"We've never made a commitment to this relationship, Daniel. We've both been pretending our wives and husbands just don't exist; we need to make a decision. Which way are we going?"
"Not this conversation now, Sara, please. Anything but this..."
She grabbed his shoulders again, only much tighter this time. "Why not, Daniel? You know how it felt going down. Let's do it again!" He could almost hear her heart beating from where he sat. "We could get in that elevator right now, Daniel, and become teenagers again - just for a little while. We could have each other before we even knew each other!"
"I can't believe you want to toy around with this. For godsakes, Sara, we're stranded in this building with no way out and you want to fool around!" Daniel downed another swig of whiskey. The smell of it crept across the room.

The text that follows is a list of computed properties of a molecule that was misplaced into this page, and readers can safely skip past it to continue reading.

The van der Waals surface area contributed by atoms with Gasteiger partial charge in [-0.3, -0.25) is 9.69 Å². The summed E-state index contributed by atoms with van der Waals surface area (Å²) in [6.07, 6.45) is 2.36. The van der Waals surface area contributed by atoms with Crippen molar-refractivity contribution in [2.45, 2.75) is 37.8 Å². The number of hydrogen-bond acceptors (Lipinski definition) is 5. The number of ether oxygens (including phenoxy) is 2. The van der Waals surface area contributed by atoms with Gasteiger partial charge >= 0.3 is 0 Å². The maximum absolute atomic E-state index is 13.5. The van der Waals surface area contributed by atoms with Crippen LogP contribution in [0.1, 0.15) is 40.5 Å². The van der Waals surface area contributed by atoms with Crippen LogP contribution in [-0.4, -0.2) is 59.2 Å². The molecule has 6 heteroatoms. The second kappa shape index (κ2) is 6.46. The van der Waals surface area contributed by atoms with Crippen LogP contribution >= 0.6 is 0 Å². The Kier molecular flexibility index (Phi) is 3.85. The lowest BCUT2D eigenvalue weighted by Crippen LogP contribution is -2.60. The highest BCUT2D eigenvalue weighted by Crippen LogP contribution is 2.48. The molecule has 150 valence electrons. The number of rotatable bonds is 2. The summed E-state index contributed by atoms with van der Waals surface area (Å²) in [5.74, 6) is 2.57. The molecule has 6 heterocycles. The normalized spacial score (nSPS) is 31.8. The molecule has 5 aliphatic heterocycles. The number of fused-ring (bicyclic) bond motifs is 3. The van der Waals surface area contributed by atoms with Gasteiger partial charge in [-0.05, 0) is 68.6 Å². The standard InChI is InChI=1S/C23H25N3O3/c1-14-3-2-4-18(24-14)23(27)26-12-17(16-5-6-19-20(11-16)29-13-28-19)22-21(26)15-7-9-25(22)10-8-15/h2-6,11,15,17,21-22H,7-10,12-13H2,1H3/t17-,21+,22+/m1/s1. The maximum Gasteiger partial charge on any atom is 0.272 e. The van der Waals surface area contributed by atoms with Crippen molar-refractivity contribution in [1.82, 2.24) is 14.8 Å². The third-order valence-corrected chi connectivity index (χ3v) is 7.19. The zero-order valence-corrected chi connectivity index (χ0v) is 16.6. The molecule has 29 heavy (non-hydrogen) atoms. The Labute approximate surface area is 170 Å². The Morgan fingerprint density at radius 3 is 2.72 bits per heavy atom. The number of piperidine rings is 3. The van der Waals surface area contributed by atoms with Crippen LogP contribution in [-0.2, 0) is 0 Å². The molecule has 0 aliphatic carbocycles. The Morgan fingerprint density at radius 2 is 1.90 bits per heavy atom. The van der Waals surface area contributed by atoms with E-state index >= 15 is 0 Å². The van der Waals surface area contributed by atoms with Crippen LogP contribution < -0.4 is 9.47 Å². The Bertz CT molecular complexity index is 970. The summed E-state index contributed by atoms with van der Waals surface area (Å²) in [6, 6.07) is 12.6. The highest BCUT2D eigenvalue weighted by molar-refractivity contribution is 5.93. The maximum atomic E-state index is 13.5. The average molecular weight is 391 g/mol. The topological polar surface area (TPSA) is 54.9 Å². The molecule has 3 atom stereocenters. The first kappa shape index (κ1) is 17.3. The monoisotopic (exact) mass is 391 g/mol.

"Well, what else can we do?" Sara was adamant. "You said it yourself; this just doesn't happen! Daniel, no one will be watching! What do we lose?"
"I'm not really in the mood right now, darling," Daniel snapped, tugging himself away from Sara's grip.
"But that's just it. We both know what will get us in the mood--" Sara insisted. She pointed to the elevator doors. "A ride down."
"I don't know," Daniel said, propping his legs up on his desk (a practice he usually forbade). He screwed the top back on his whiskey and set it back inside the drawer. He looked put out, beaten, and lifeless reclining in his leather chair. It squeaked beneath him. What the hell is happening to my life? he wondered. A half hour before, his existence had merely been mildly depressing - now it had turned into an impossible Outer Limits episode or else a really funky dream. Did I eat Mexican last night? he asked himself.